On thinking back, I'm sure that I only removed and refitted these 2 radios and never removed battery leads, the reason for doing that would probably be to prepare each car for retrofitting either a CD player or a Multi CD player, and also to try to get another VW Gamma radio I ended up buying working by using "find your VW car radio code CDs" - I never did, these ebay sellers lied! These "we translate/change the serial number into the correct security code" S/W packs only worked, for VW anyway, for much earlier Philips radios - all later radios were Blue Spot at least for the period of time covering my first pair of VWs!
 
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Crossthreaded

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Apr 16, 2019
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I probably like the idea of keeping the slave battery and the car's battery well separated and I considered that by using the OBD2 port, I get that, in as much as I can then remove the car's battery leads and stuff each one into something that will keep it safe and away from metalwork or the battery posts until I'm ready to reconnect it.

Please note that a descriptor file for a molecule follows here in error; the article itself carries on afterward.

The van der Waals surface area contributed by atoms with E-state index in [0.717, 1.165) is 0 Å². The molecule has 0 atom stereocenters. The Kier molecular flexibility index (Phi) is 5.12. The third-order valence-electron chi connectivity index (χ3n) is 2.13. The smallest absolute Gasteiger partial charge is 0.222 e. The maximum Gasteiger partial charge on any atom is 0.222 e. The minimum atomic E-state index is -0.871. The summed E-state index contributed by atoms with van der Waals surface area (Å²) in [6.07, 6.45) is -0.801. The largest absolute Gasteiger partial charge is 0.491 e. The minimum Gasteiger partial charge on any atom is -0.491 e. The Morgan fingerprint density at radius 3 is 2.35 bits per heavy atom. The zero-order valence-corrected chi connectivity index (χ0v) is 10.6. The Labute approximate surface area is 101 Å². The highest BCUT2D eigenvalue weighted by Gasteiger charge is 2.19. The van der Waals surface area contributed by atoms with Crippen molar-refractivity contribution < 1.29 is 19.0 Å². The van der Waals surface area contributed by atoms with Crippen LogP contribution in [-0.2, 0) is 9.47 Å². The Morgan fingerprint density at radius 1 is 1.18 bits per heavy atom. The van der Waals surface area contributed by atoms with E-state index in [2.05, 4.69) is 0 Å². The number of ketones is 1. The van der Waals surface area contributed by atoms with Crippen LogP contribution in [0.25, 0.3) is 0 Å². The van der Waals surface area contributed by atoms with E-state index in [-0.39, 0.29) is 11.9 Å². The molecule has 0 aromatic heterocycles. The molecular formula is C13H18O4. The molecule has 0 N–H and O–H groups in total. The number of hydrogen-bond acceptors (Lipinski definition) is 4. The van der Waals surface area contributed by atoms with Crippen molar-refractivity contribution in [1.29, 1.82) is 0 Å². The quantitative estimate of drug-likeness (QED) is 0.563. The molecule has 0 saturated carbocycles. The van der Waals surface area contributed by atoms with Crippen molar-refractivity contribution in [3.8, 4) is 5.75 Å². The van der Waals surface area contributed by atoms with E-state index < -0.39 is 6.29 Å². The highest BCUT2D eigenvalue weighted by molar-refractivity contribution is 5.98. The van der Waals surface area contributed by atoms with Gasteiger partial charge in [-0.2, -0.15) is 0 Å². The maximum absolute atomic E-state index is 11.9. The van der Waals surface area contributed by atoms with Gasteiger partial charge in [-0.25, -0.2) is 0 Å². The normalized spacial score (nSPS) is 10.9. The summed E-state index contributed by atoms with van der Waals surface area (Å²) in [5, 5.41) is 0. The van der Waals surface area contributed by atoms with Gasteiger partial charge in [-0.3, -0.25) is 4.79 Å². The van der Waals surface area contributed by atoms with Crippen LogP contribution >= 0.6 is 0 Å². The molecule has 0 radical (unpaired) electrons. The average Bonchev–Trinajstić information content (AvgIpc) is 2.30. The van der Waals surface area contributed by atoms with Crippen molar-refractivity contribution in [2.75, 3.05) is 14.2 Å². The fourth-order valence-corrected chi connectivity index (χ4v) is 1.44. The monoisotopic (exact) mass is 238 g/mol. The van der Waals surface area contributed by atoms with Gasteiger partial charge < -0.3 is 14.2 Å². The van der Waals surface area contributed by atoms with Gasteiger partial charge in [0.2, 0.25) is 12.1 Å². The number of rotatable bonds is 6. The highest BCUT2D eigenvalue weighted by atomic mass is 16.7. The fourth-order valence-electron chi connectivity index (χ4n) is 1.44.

I suppose that the only reason, other than losing clock time and fuel computer data, that I would always plan to fit some form of "support" while changing a car battery is - just a few, but I don't want to end up being one of them, people have "lost" random functionality when leaving their modern VW Group car without "support" - that is shocking and should never happen unless that particular car has a "problem", but I'd rather avoid getting into that situation.

Like FIAT and many other car makers, VW Group have also held the details of the first fitted battery within a controller, well at least since 2000. I imported a VW Passat 4Motion in May 2000, as it came from Holland new, it came by default without any ICE in it as that attracts luxury tax - so most car dealerships in Holland had ICE display stands in their dealership - a better selection of aftermarket ICE brands than we have in dealerships in UK. So, like a mug, having saved many thousands of money by using the EU tax loop hole for buying "a means of personal transport" in another state which had a higher rate of VAT, I just wanted to have my brand new car looking like it had been a UK dealership purchase, so spent far too much money buying a brand new VW Gamma radio for it. So, as I found out a couple of years later, when preparing for going to collect my wife's new imported 2002 VW Polo 1.4 SE, I bought a used VW Gamma radio via ebay - and fitted it into my 2000 VW Passat and changed its coding to suit that car - however, any time I removed the battery leads from that 2000 VW Passat 4Motion, I needed to input its radio security code - I never did find out how to delete the original radio's identity. Moving that used radio into the 2002 VW Polo 1.4 SE as its first fitted radio, allowed that car to have its battery leads removed and refitted without any inputting of radio security code.